Sunday, June 8, 2008

Thierry Mugler

It began, i'm almost certain, with a tag-along trip with my mother to her beauty salon one afternoon when i was young. In order to paint the most honest image of myself, i won't blithely say i was bored, as i usually carried with me a stack of books or comics, but i must confess that the overflowing piles of beauty magazines attracted my eye. I picked out a handful, and scooted my little tush onto the over-stuffed couch in the lobby of the salon. All around me, females of all ages, shapes and colorations were yielding to the expertise of the scissor-wielding maestros and their visions of enhancement. I flipped through the colorful periodicals, consuming every picture (which is a considerable task when you consider that the ratio of photo to print is astonishingly high for these magazines), enjoying the parade of beautiful vixens. I couldn't help but feel entranced by the hundred different displays of cosmetic-dazzled faces, high-fashion footwear and elaborate hairstyles. I wasn't too far into my exploration before i encountered the face that would dominate my mind for years following.

The face belonged to Cindy Crawford.

That one image launched a 5-year long hobby of mine that had me scouring every monthly beauty rag out there for shots of my Cindy. In that span of time, i accumulated four 3-ring binders of pictures of her. I used to sneak into book stores and quickly flip through their magazines in hopes of scoring me yet another photospread, where i would brandish the Exact-O knife i carried in my pocket to quickly extract the goods. I'm not sure what aim i was attempting to accomplish collecting all these images. I guess i'd made a claim on Ms. Crawford (i even set to memory every biographical piece of information i could about her), and felt the closest i would come to possessing her was through these binders.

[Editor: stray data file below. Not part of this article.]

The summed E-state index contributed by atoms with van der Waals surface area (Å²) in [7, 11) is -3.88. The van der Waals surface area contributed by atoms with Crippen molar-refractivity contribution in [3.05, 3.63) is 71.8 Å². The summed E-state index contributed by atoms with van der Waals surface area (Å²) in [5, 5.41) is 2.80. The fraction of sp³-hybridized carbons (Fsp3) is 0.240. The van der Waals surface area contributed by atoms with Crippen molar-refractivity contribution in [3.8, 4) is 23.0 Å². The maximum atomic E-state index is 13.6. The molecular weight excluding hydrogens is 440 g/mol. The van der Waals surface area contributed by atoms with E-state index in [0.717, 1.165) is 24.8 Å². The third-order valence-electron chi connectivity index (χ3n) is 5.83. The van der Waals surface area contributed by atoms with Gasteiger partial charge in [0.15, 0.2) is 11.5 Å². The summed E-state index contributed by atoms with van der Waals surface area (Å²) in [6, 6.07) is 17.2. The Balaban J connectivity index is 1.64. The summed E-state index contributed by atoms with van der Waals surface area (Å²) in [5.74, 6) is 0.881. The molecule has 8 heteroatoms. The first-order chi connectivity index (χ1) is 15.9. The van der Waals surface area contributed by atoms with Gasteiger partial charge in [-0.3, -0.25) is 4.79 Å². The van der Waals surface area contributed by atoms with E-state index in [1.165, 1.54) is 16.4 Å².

Over time, the habit of scouring these advertisement-laden publications for Crawford kibble fluttered away. But what remained in its place was an appreciation for and attachment to the inner workings of the fashion industry. In these few years, i mentally catalogued every model, every designer and nearly every trend each fashion house put forth. In doing so, i was trying to explore the possibilities of robing the female body, accentuating its beauty, exciting the imagination through the adornment of the feminine curves. I appreciated the slender yet graceful approach to apparel the folks at Dior had. In the hands of Chanel, the female body had strength, wisdom and prowess. I didn't care for the syrupy style of Dolce and Gabbana, nor the fiery flare of Versace. However, all of these centres du mode came off as middlingly pedestrian when i first encountered the diabolically fetishistic styling of Thierry Mugler.

Monsieur Mugler's appreciation and utilization of PVC, latex and corsets in his haute couture shows might've been enough to make him the singular favorite of mine, but as i grew accustomed to his dark, bent aesthetic, it was then that i discovered his most profound creations that seared his imaginative work to my psyche.

As the photo above illustrates, Mugler, who burst onto the fashion scene in the mid 80's staying until his last show in the year 2000, replaced the typical en vogue wardrobe with his warped, twisted visions of the evolution and metamorphosis of the female creature. Literally. He took the sleek waspy lines formed by a tightly laced corset, and fashioned an alien bird creature with brilliant colorful plumage that surrounded an insect-like abdomen. Even her makeup expressed supra-human qualities. I remember my first peek at this ornithic humanoid, and the way she stood engrossed in the transformation of her body into a sleek, sexual creature, the way she leered out at the worthless homo sapiens in the audience penetrated me with such gross sexual urges.

Thierry Mugler explored this were-creature exercise multiple times throughout his brilliant but short career.